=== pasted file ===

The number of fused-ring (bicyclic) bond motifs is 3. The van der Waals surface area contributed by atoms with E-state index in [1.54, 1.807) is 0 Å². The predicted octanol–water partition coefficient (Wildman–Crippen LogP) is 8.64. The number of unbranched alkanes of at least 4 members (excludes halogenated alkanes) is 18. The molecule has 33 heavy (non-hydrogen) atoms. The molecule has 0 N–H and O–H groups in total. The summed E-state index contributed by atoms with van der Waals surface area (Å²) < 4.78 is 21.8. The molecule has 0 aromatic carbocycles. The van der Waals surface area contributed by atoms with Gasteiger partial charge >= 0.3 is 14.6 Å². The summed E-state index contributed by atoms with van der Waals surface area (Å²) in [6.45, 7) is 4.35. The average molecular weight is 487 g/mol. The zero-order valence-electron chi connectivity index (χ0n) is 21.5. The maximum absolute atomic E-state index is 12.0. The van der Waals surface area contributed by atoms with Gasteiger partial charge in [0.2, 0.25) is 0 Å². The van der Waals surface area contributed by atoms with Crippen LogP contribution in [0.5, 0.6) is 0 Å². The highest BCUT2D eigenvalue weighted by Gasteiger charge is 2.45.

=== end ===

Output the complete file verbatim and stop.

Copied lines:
The number of fused-ring (bicyclic) bond motifs is 3. The van der Waals surface area contributed by atoms with E-state index in [1.54, 1.807) is 0 Å². The predicted octanol–water partition coefficient (Wildman–Crippen LogP) is 8.64. The number of unbranched alkanes of at least 4 members (excludes halogenated alkanes) is 18. The molecule has 33 heavy (non-hydrogen) atoms. The molecule has 0 N–H and O–H groups in total. The summed E-state index contributed by atoms with van der Waals surface area (Å²) < 4.78 is 21.8. The molecule has 0 aromatic carbocycles. The van der Waals surface area contributed by atoms with Gasteiger partial charge >= 0.3 is 14.6 Å². The summed E-state index contributed by atoms with van der Waals surface area (Å²) in [6.45, 7) is 4.35. The average molecular weight is 487 g/mol. The zero-order valence-electron chi connectivity index (χ0n) is 21.5. The maximum absolute atomic E-state index is 12.0. The van der Waals surface area contributed by atoms with Gasteiger partial charge in [0.2, 0.25) is 0 Å². The van der Waals surface area contributed by atoms with Crippen LogP contribution in [0.5, 0.6) is 0 Å². The highest BCUT2D eigenvalue weighted by Gasteiger charge is 2.45.